# Is this enough to show Linear Independence?

Let $B = \{v_1, v_2, ..., v_k\} \in \mathbb{R}^n$ and $B$ is linearly independent. Prove that if $\overrightarrow{v} \not \in \text{span } B$ then $\{v_1, v_2, ..., v_k, v\}$ is linearly Independent.

Proof:

Assume $\{v_1, v_2, ..., v_k, v \}$ is linearly dependent. Then because $\{v_1, v_2, ..., v_k\}$ is linearly independent from hypothesis, it must follow that $v \in \text{span } B$, contradiction.

Is this correct? If not, can you tell me why?

Edit:

We have $c_1v_1 + c_2v_2 + ... + c_kv_k = 0$ for $c_1 = c_2 = ... = c_k= 0$.Since $B + v$ is linearly dependent, we must have

$c_1v_1 + c_2v_2 + ... + c_kv_k + xv = 0$ where $x \ne 0$, thus it follows that

$-c_1v_1/x - c_2v_2/x - ... - c_kv_k/x = v$ thus $v \in \text{span } B$

• It's not wrong, but I think you're a bit brief. I would personally prefer if you expand a bit on why this means $v\in \operatorname{Span} B$. Something with an explicit linear combination. – Arthur Jan 24 '17 at 6:59
• @Arthur, how is it with the Edit? – Aditya Kalra Jan 24 '17 at 7:05

## 2 Answers

If $\{v_1, v_2, ..., v_k, v\}$ is linearly dependent there exist scalars $\lambda_i$ not all null such that $$\lambda_1v_1+\lambda_2 v_2+\cdots \lambda_k v_k+ \lambda_{k+1}v=0$$ As $\{v_1, v_2, ..., v_k\}$ is linearly independent, necessarily $\lambda_{k+1}\ne0.$ So, $$v=\left(-\frac{\lambda_1}{\lambda_{k+1}}\right)v_1+\left(-\frac{\lambda_2}{\lambda_{k+1}}\right)v_2+\cdots +\left(-\frac{\lambda_k}{\lambda_{k+1}}\right)v_k\in \text{Span }B\text{ (contradiction).}$$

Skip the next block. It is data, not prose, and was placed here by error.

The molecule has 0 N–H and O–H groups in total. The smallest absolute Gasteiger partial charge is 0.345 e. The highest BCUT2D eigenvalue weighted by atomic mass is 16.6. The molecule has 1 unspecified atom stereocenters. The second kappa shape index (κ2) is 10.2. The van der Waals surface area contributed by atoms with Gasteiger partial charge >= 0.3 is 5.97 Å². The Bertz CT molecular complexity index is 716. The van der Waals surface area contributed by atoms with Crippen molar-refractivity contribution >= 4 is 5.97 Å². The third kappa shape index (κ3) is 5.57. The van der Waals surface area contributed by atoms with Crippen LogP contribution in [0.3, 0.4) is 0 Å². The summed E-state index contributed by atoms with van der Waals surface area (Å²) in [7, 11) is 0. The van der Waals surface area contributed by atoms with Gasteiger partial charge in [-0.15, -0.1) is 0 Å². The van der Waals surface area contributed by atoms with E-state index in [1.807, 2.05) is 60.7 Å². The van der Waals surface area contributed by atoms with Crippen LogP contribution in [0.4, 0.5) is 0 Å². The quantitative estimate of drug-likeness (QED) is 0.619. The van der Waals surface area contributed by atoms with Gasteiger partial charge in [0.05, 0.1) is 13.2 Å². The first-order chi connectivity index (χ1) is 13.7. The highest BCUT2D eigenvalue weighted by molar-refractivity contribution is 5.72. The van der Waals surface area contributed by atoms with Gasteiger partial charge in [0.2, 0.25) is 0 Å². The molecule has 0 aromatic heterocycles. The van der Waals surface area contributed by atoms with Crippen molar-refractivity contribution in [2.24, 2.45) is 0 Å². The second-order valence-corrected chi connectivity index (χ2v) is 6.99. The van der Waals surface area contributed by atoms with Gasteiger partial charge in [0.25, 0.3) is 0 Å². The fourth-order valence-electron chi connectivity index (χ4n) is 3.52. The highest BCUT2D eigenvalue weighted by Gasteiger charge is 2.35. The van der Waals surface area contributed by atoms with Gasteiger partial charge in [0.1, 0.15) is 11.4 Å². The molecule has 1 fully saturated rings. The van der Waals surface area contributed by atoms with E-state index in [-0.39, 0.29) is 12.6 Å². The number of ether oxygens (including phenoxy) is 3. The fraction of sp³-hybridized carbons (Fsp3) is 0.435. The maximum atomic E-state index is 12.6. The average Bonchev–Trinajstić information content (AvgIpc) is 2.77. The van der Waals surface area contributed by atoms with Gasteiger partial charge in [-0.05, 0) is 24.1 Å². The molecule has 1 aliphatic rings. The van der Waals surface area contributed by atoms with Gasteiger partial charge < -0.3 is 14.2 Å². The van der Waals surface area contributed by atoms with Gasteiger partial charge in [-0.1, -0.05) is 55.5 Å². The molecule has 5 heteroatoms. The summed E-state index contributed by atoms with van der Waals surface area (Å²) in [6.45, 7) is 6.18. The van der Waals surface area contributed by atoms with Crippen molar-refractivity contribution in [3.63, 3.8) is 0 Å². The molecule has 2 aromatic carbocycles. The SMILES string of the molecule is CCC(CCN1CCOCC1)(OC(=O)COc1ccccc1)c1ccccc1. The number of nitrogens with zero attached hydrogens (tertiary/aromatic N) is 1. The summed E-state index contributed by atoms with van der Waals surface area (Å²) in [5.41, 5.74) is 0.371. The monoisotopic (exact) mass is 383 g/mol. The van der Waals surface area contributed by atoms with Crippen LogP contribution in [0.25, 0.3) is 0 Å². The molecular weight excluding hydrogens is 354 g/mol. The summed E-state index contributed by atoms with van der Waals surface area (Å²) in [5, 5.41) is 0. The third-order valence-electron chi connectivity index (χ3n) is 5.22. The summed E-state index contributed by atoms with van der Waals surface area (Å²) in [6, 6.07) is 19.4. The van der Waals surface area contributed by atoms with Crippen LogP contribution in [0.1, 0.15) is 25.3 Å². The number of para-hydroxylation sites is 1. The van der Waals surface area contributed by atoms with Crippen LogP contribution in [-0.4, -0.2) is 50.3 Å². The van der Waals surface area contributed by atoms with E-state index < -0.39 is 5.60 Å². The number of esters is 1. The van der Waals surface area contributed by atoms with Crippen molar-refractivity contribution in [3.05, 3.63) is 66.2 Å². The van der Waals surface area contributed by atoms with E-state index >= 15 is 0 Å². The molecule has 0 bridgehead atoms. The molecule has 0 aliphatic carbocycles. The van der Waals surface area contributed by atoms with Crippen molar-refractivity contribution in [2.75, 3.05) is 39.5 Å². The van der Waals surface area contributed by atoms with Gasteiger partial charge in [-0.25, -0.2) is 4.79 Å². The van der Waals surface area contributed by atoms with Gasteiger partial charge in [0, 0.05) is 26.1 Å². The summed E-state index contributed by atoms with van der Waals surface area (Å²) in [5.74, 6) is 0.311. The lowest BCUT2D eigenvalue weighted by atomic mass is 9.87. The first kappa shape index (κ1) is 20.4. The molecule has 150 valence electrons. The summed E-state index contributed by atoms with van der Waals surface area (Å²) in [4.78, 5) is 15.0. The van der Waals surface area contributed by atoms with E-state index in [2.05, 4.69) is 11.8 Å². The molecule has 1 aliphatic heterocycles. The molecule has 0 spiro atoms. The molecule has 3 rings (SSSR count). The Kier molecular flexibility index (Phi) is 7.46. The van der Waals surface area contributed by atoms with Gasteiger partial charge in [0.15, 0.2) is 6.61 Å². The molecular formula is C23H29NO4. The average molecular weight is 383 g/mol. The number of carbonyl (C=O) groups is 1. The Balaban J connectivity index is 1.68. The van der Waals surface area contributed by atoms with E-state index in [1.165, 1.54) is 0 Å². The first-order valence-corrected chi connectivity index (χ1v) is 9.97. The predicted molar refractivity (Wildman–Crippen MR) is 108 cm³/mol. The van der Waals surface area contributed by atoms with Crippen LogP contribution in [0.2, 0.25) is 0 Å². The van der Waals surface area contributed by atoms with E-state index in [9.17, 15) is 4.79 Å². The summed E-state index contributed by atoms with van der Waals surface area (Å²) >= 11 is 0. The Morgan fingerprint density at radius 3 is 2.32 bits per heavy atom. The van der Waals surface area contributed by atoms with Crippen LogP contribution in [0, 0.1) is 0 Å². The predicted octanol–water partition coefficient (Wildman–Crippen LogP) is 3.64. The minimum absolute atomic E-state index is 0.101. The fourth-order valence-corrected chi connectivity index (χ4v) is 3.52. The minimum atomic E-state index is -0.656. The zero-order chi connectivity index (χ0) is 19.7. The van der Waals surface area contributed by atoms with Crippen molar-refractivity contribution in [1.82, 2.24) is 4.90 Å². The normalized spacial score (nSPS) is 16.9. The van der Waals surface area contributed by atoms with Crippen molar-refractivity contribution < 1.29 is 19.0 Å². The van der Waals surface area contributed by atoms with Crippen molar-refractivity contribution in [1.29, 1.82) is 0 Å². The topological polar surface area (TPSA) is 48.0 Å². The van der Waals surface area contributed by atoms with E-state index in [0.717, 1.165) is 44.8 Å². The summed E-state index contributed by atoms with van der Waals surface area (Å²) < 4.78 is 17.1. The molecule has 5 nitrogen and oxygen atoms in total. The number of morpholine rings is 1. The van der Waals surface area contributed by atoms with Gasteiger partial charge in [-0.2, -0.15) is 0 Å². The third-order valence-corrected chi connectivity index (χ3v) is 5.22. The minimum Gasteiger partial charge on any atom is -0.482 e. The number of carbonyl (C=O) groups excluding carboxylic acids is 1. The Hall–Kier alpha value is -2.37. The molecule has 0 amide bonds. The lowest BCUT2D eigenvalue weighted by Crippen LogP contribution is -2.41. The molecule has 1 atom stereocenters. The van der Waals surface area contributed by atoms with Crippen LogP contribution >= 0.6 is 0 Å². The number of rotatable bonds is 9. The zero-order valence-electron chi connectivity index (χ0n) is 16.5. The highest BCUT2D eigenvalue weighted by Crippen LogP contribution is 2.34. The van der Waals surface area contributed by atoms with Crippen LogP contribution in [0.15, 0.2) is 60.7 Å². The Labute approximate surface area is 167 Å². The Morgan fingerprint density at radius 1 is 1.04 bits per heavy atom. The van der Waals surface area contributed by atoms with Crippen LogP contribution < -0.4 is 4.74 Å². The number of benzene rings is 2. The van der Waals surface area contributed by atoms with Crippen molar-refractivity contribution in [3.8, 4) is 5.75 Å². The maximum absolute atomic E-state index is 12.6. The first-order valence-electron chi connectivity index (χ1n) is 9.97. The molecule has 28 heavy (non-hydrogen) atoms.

• I'm probably missing something here, but what exactly is being contradicted and how does it prove anything about the original problem statement? – infinitylord Jan 24 '17 at 7:42
• $$v \not \in \text{Span } B\Rightarrow\{v_1, v_2, ..., v_k, v\}\text{ is linearly independent}$$ is equivalent to $$\{v_1, v_2, ..., v_k, v\}\text{ is linearly dependent}\Rightarrow v \in \text{Span } B.$$ – Fernando Revilla Jan 24 '17 at 7:50

It's much better with the edit. While all the elements are there, I would perhaps phrase that proof a bit differently: start with $c_1v_1 + c_2v_2 + \ldots + c_kv_k + xv = 0$ where not all coefficients are $0$. Argue that $x\neq0$ (since otherwise we would have $c_1v_1 + c_2v_2 + \ldots + c_kv_k = 0$, which implies that all coefficients are $0$), which means that $-c_1v_1/x - c_2v_2/x - \ldots - c_kv_k/x = v$ makes sense.